Research Notes · 08/05/2016


Our Research Notes series invites authors to describe their process for a recent book, with “research” defined as broadly as they like. This week, Timmy Reed writes about IRL from Outpost 19.


The research on this book was a strange process, relative to most of the others I have put out. When I wrote it, I was coming off the submission process of two very research-heavy novels (one involved researching saints and the rotting processes of human bodies; the other centered on celebrity/reality television culture in the early 2000’s), which both came out early this year. For me at least, computer research inevitably gives way to constantly checking your Facebook, Twitter, Tumblr, Wordpress, getting sucked into YouTube rabbit-holes and so on. Basically, I was sick of looking at the endless images on my computer screen. I wanted to write something without much research, that would feel fast and strange and free while I was working on it, which is basically what led to the writing of IRL. Of course, there would end up being more to it than I anticipated.

I was somewhat of a late-comer to the Internet. I got my first e-mail address in 2001, when I started my undergraduate studies at College of Charleston. I didn’t have an Internet connection in my apartment and I strictly used the computer I owned for word processing. Mark Zuckerberg wouldn’t create the early version of Facebook for three years and it would be another four or five before I knew what it was like to become hooked on the WWW. The idea of IRL standing for In Real Life would have been silly to me because real life was the only life I knew existed at that point. I had not yet entered the matrix.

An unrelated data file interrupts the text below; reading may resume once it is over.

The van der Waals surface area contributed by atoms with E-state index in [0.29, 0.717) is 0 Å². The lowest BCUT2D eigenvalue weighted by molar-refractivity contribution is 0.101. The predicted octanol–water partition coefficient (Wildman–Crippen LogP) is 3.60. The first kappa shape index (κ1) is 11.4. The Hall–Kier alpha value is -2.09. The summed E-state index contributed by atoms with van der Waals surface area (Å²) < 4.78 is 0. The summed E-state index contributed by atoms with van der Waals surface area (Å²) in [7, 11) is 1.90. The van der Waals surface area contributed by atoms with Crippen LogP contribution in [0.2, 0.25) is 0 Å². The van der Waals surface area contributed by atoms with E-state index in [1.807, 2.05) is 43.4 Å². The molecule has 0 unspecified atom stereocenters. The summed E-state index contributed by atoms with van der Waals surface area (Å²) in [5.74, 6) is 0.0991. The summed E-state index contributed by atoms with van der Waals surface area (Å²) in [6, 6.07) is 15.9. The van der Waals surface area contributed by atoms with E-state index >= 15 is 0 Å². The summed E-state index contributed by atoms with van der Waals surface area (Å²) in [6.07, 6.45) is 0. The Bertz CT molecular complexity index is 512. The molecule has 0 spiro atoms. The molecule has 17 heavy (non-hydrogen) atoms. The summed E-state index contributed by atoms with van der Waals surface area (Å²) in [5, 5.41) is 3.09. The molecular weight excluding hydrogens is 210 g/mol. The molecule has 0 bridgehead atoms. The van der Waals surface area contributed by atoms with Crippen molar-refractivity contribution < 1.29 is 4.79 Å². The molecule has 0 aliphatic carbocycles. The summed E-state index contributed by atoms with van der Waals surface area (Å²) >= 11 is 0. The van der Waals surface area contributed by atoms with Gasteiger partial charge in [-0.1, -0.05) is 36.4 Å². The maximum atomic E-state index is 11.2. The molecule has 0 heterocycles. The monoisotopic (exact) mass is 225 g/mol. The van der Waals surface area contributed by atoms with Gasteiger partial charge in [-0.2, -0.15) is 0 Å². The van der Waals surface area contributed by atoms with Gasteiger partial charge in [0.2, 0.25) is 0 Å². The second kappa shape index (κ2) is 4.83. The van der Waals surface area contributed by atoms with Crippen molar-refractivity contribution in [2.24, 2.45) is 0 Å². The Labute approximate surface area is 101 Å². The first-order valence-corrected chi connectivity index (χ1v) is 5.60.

By the time I set out to write IRL, I was spending most of my time at home on the Internet, I had many e-mail address, too many passwords, profile pictures, and it even felt like too many “friends” sometimes. I needed a break and I noticed that a lot of other people that seemed to live on my Facebook feed were having — and posting about, of course — similar feelings of exhaustion and nostalgia for a time when we were better at entertaining ourselves without a keyboard or touch screen. This idea of a “vacation from the Internet” became fascinating to me since we rarely talk about taking vacations from any other type of technology. I wanted to give it a shot and I decided that writing about being off of the Internet would be my next project. Initially I didn’t even conceive of the book as a work of fiction necessarily. The original title of the book was The Month Off, which was not a good title for a number of reasons. I just wanted to take a month off the Web and write about it. See what happens. See how it makes me feel. See if I could even pull it off.